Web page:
OMAHA, Neb. — Ridiculous. Electrifying. Bonkers. Bananas.
All of these words describe the jaw-dropping play Sunday from Kansas sophomore guard Malik Newman, and they're probably not strong enough. Suddenly the nation’s best player and peaking in the sports world’s most exhilarating championship tournament, Newman picked the perfect time to have the game of his life.
His night, though, wasn't perfect — but more on that in just a moment.
Newman’s ascension from frustrating midseason enigma to bona fide college basketball supernova made its biggest climb yet in the Elite Eight contest against No. 2 Duke. The former top-10 recruit, the local sensation who flamed out as a home-state hero at Mississippi State, delivered 32 points in a season-saving effort for the top-seeded Jayhawks.
After back-to-back seasons of grief in this round of the NCAA Tournament, KU has advanced to its first Final Four since 2012 by way of an 85-81 overtime victory over the Blue Devils.
“At the end of the day this is why you come to Kansas, to be in games like this, to be in moments like this,” Newman said. “I just knew that the guys that was beside me, I knew those guys, they care. They worked hard each and every day. They love one another. So I mean, I had no question that we can get to this moment.”
Newman scored all 13 of the Jayhawks’ points in overtime, including a go-ahead 3-pointer that gave KU the lead for good with 1:49 left in the extra session. Once chided by Bill Self and the rest of the coaching staff for his defense, Newman played arguably the team’s most sterling possession on that side of the ball this season, hanging tight with Duke’s Grayson Allen, not fouling and contesting an attempted buzzer-beater at the end of regulation that rolled, rolled and — whew — kicked out and fell harmlessly to force the overtime period.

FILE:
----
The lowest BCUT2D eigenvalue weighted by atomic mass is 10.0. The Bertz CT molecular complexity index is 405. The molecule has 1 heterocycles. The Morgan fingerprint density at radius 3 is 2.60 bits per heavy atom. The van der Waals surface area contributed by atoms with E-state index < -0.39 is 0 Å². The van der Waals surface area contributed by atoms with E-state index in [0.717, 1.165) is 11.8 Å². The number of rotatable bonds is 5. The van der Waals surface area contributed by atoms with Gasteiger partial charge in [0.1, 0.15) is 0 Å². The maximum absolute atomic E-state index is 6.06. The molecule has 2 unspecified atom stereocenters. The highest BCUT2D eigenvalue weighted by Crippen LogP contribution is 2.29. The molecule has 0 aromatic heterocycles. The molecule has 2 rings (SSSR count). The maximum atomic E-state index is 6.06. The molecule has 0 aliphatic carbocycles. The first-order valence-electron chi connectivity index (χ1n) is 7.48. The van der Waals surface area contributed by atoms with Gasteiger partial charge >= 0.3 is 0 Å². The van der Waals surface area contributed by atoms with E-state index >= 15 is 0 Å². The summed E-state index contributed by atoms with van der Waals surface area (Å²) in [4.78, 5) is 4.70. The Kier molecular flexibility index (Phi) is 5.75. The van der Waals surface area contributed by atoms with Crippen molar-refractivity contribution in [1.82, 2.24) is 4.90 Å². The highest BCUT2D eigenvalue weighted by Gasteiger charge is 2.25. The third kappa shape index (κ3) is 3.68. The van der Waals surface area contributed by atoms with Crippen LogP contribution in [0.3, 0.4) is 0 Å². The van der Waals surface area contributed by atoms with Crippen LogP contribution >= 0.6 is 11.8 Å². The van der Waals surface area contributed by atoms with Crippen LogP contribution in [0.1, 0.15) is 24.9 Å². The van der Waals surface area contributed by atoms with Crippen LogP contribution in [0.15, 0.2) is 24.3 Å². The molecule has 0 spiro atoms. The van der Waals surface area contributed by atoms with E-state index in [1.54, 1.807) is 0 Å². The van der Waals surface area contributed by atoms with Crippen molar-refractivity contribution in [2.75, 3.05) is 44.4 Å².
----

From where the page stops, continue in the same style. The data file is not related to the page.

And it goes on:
Again, though, Newman’s night wasn’t flawless.
After the final buzzer sounded, after guard Lagerald Vick threw the ball straight up and seemingly into the heavens, after Self threw both arms in the air, let out a roar and vigorously hugged his coaching staff in the wake of a game he’d later call the second-best victory in his 15 seasons at KU, Newman made another ascent. This time, though, it was up a ladder and with a pair of scissors, tasked with cutting off a piece of the net he only minutes earlier swished a corner 3 through to put the Jayhawks back in San Antonio.
Here’s where the slip up occurred. Newman, you see, wanted more than a piece of the net. The final KU player to make the climb, Newman hacked the whole thing down, put his left hand through it and draped it across his shooter sleeve, then raised it triumphantly into the air with a closed fist.
KU’s season continues because of Malik Newman, but after nearly 90 minutes of giving interview after interview about Newman's effort, after a marathon media tour that featured countless complimentary remarks about the player becoming simply known as “Postseason Leek,” Self finally got to his criticism of perhaps Newman’s biggest bugaboo.
“Hey Malik,” Self barked as he reentered the team locker room, “I’m glad you cut down the last strands so I didn’t get no damn net.”
The Jayhawks’ new superstar, of course, didn’t miss a beat.
“I got it,” Newman shouted back through his thick Southern accent, “right here!”
The door to the locker room closed, but the one to a national championship remains open.
The dramatic, come-from-behind thriller ensured that Self’s words at Late Night in the Phog nearly five months ago — “We’ve knocked on the door. We’ve beaten on the door. It’s time for this team to kick the door in,” he said at the time — proved prophetic.
No Jayhawk left a bigger footprint on that door than Newman.
His 10-point outburst in the first five minutes of the second half turned a three-point deficit into a seven-point lead. His drives into the lane coaxed three fouls out of Wendell Carter, the last fouling out the 6-foot-10 forward and potential matchup nightmare with 2:49 left in overtime. His “perfect” defense, as Self later called it, on the Blue Devils’ final possession of regulation forced an off-balance shot from Allen and ensured overtime.